In the hall of wyrd, in the liminal cusp of the equinox or the sumbel rite (for perhaps this is what Peorth’s laughing warriors are enjoying) we are all too conscious of the vast threads that the norns weave. Their awesome universal web is imperious and undeniable – what are we mere mortals to do? Celebrate and carry one another forward in good cheer seems like the best response I can imagine, and it seems the author of the Peorth rune poem might have agreed.
Dare, then, to defy your frustrations, wounds, and defeats. Dare, in times of reversal, to dream stubbornly of new horizons and different, fresh, more joyous possibilities. Don’t forget, now that we are on winter’s doorstep, that spring will eventually bring relief to the months of darkness. Dare to find joy in the presence of your fellow human beings, rather than wallow in the mire of the endless over-thinking treadmill that every one of us seems to have lodged in our skulls.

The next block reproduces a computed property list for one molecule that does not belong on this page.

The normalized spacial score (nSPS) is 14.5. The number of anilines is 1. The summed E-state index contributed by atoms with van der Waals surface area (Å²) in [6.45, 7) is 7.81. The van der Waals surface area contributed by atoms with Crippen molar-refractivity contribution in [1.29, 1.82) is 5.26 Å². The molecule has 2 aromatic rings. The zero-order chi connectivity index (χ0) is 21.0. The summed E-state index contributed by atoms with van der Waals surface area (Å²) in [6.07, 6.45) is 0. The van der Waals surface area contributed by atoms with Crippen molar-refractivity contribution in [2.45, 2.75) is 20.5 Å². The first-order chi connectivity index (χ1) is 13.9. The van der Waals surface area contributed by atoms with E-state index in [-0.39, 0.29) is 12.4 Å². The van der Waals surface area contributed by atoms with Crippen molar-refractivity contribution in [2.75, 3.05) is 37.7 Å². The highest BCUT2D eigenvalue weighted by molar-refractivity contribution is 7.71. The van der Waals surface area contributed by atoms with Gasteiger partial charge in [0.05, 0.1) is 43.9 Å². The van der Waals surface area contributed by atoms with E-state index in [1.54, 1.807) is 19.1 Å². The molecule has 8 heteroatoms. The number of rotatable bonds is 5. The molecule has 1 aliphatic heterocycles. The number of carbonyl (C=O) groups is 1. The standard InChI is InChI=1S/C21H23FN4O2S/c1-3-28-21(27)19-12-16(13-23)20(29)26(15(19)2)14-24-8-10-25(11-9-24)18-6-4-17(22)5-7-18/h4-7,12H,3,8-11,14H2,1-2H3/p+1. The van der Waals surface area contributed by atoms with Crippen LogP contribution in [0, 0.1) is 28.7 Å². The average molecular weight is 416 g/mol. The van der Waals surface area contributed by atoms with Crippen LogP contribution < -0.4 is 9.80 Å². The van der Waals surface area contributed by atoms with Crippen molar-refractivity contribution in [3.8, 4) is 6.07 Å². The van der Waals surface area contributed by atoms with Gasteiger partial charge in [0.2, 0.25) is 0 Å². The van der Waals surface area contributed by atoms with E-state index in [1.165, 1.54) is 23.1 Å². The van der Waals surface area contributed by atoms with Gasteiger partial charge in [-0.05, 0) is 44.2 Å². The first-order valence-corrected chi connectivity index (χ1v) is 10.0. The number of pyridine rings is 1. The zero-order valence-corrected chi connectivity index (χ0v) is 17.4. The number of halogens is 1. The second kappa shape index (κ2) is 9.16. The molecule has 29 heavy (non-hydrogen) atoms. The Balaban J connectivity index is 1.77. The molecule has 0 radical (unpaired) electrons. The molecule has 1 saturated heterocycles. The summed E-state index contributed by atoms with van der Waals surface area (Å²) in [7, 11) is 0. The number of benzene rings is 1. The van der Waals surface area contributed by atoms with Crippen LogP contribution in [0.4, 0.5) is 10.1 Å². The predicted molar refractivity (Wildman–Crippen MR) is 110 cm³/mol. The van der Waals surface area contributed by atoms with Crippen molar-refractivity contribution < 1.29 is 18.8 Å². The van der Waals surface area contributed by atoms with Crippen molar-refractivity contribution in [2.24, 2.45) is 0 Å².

Awareness of wyrd means awareness of the infinitely mysterious nature of this unimaginably vast cosmos. Let’s find relief in the knowledge that, no matter how narrow our field of vision sometimes gets, there’s always a bigger picture that makes a mockery of the small-making negativities of daily life. It’s out there, just beyond the walls of the homestead; to invite it in with a spirit of harmony and good will, all we need do is proudly play and laugh, as warriors do, happily together.
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Just in time for autumn! This is one of my favorite cold weather desserts. Some apples are better for cooking than others, ask your produce person or CSA farmer which are best…or just experiment. It’s tasty either way.
6 large apples
6 T butter, softened